What We're Watching: I Know, You Know, That 'Psych' Is a Great Show

The characters Shawn Spencer and Burton Guston looking into the distance.USA Network

… And I know, you know, that I’m riffing the theme song. Kiss this TV show and bring a friend. The worst thing you can do is stop watching Psych.

I’m not sure exactly why, but I went down to the rabbit hole again which is Psych. This is one of the best shows with a quirky alliance of detective and police to grace our TVs over the past 10-15 years, not because it did something truly original, but because of it. atmosphere of the series.

If you’re not yet familiar with Psych, I almost envy you because you have the chance to experience the greatness of the series for the very first time. You are probably wondering what makes it different from other notable Sherlock-Holmes inspired crime series like Monk, The Mentalist, House, etc. In this case, it’s the sheer absurdity of the program, something that almost kept me from watching it in the first place.

The series begins with an introduction to Shawn Spencer (James Roday), a man trained from birth to obsessively observe everything around him. Her father, Henry Spencer (Corbin Bernsen) was a police officer and wanted Shawn to follow in his footsteps. Henry’s wish meant endless sessions of “Close your eyes and tell me how many hats are in the room” and “How are these two seemingly unrelated events actually linked?” type in questions for young Shawn.

These decades of training have turned Shawn into a genius of a detective with a eidetic memory, who is now able to spot and relate to clues that everyone regularly misses (much like Sherlock Holmes). But wait, did I call Shawn “a man?” A more precise description would certainly be “man child”. He is irresponsible, reckless and impulsive to the point of self-sabotaging.

Not only does his personality make him a terrible candidate for police work, it also means that no one believes he is able to deduce information in such a great way. Shawn therefore offers an “obvious” solution. Pretend to be a psychic!

Granted, this is the part that lost me when I first saw my wife watch the show. But as I continued to step on her looking at him, it continued to catch my interest. Eventually I broke down and did it to catch up with her. Now, years later, we’re revisiting the whole series.

A seriously funny show

One of the best things about Psych is that it’s a series that doesn’t take itself too seriously (not counting the staid pilot). Shawn’s Watson-like partner Burton Guster (Dule Hill) is almost as eccentric as Shawn. And unlike most of Watson’s characters, almost every episode requires Burton’s involvement to resolve the case.

This is partly due to his knowledge of pharmacology, but also to his “super sniffer”. Yes, that’s what they call his incredible sense of smell. And while he’s often there to bring Shawn back to reality, he’s often ironically the one who is seriously convinced that the murderer is in fact a ghost or an alien.

Ultimately, Psych is a show that’s ready to be fun for the sake of it. For example, the theme song constantly changes to suit the mood of the episode; when Shawn finds himself in the lead role of a Spanish Soap Opera (yes, really!), the theme song changes to Spanish; and in an episode that involves a comic book convention, the theme song takes on a superheroic sound.

And it doesn’t take long to figure out that every episode has pineapple in it somewhere. Why is it? Well, just because. However, that doesn’t mean the series can’t be serious, because it can be. Season finals are often pretty serious, whether the team is hunting down a serial killer or a beloved character gets shot. But, the show continuously goes from funny to serious without tripping over itself. Ultimately, it’s not just those moments that make the show great, it’s the chemistry of the cast that sells it.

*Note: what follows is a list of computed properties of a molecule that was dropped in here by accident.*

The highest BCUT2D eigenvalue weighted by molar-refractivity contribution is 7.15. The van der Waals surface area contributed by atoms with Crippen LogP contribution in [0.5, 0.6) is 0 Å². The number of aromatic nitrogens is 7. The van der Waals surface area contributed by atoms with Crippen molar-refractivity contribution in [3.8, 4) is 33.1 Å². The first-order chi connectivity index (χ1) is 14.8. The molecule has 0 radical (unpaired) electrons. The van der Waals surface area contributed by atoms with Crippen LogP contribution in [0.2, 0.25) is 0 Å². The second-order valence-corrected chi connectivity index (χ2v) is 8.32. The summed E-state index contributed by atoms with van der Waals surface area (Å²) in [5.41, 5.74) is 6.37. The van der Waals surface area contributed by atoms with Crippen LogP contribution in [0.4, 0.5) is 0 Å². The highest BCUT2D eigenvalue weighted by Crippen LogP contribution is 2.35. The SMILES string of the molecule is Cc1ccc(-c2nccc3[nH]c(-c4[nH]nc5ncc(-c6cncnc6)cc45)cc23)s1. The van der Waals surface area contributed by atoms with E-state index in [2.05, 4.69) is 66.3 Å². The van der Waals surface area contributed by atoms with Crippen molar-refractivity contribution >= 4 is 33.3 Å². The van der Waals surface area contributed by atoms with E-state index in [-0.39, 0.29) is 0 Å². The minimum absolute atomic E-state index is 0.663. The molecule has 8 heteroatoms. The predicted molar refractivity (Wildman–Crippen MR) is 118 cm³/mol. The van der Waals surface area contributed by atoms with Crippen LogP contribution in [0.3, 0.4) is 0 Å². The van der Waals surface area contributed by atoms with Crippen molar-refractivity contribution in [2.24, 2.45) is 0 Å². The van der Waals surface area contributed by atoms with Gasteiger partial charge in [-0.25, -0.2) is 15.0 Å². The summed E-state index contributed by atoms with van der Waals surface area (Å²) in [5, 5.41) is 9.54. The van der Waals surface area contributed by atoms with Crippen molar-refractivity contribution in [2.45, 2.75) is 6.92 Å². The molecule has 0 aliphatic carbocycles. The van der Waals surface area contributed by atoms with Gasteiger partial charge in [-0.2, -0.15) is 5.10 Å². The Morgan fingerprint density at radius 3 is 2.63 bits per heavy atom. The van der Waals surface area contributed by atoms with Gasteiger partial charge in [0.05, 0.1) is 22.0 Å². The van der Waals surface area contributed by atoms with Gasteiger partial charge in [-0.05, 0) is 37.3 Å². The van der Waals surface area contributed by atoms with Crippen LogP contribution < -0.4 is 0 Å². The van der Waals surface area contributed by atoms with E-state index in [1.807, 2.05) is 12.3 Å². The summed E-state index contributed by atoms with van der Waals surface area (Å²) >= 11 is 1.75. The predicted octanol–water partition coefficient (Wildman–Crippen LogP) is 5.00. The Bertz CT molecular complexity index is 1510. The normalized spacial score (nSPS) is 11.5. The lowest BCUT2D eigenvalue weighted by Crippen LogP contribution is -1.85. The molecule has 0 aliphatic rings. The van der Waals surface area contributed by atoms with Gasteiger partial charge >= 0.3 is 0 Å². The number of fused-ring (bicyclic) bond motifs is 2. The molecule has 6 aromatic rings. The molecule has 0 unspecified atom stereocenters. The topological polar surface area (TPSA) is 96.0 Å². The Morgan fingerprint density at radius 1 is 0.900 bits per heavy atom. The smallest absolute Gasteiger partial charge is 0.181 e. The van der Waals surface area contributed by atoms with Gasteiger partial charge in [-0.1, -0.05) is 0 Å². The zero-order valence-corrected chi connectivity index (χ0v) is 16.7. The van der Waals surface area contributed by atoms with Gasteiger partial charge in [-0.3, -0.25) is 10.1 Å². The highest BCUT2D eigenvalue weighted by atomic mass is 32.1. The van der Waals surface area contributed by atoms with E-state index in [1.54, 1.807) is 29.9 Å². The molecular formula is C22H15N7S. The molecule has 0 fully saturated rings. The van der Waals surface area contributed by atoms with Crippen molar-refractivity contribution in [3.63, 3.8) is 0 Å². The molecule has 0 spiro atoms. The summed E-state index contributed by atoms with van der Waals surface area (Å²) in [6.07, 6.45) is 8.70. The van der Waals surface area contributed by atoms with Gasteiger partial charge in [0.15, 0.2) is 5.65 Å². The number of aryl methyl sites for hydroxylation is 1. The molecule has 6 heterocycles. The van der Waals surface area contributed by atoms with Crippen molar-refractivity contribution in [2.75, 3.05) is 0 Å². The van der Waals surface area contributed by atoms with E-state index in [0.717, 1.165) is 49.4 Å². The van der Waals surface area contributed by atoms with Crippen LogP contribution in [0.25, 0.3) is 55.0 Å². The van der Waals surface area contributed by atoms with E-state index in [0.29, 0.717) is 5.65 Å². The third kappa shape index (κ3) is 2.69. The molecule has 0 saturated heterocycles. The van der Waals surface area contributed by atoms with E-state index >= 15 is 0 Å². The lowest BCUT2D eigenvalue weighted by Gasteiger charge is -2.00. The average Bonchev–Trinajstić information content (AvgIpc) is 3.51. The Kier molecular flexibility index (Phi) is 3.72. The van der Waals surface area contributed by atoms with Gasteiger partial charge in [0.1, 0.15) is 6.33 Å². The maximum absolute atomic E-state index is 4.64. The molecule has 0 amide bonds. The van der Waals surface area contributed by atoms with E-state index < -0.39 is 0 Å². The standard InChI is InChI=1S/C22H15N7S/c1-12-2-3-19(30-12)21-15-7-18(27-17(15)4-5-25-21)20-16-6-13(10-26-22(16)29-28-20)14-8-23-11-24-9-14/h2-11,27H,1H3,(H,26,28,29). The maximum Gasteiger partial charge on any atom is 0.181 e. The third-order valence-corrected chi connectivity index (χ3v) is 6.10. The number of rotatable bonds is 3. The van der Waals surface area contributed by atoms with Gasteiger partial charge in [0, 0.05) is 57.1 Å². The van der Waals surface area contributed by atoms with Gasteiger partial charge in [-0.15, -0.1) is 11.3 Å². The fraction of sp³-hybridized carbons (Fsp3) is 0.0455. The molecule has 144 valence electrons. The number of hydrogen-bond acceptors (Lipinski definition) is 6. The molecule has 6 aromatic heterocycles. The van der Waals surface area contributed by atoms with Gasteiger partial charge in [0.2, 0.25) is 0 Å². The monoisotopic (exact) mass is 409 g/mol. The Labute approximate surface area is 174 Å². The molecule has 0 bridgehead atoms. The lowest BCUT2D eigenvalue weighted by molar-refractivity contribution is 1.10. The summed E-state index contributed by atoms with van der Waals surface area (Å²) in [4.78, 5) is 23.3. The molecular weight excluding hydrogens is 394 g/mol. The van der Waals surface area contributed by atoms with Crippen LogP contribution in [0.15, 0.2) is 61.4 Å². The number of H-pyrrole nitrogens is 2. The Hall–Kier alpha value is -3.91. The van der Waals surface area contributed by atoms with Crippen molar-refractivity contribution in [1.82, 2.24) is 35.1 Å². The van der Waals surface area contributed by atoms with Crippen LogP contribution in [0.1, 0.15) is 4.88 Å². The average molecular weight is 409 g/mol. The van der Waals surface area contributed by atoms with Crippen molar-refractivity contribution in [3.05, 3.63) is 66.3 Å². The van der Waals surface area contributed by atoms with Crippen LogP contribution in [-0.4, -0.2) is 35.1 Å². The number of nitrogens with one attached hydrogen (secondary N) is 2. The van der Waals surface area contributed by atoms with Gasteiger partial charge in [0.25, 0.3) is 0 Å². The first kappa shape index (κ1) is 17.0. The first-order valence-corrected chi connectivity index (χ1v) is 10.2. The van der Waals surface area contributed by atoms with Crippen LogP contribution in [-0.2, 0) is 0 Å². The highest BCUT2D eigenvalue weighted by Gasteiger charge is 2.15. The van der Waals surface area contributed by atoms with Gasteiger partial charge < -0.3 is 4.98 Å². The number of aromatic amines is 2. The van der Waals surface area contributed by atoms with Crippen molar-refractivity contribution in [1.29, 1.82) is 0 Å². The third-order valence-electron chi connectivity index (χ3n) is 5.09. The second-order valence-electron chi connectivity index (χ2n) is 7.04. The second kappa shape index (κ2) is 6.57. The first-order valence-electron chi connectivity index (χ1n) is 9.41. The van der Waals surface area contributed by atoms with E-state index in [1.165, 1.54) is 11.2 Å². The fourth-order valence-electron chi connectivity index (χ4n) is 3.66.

Everyone has a role to play

The series begins with a strained relationship between Shawn and his father, but they eventually grow closer over the course of several episodes. Moments of fatherly advice are played both for sentimentality and for laughter.

Detectives Carlton Lassiter (Timothy Omundson) and Juliet O’Hara (Maggie Lawson) back up Shawn, Henry and Guster. Each character brings something needed to the show, whether it’s a rival, a love, reluctant respect, or an encouraging voice. Ultimately, they all fit into this world of absurdity. Plus, while detectives may seem normal at first, the truth is eventually revealed – such as when Lassiter presents an honest to kindness “shit list” on paper that he updates in real time.

Come for the mystery, stay for the laughs

At the end of the day, Psych is a crime show, so half the fun is trying to find a thriller. And, spoiler alert: he’s not always the famous guest actor for the episode, so don’t fall for that red herring.

But then, if that was all there was to it, Psych would be a boring show. After all, we’ve probably all seen the shows of “the detective who breaks into the scene before the cops arrive” (hello elementary school) as well as the “detective who still thinks he’s right” (hi House). But really, I don’t think any other crime show has been so self-aware or willing to embrace its own silliness as a Psych – that’s probably why she’s become so popular, culminating in eight seasons and two movies (with more on the way).

You can watch all eight seasons of Psych with his first film on Amazon Prime with a Prime subscription. Also, you can gorge on the eight seasons and the two movies on NBC’s Peacock Streaming Service for free with ads.

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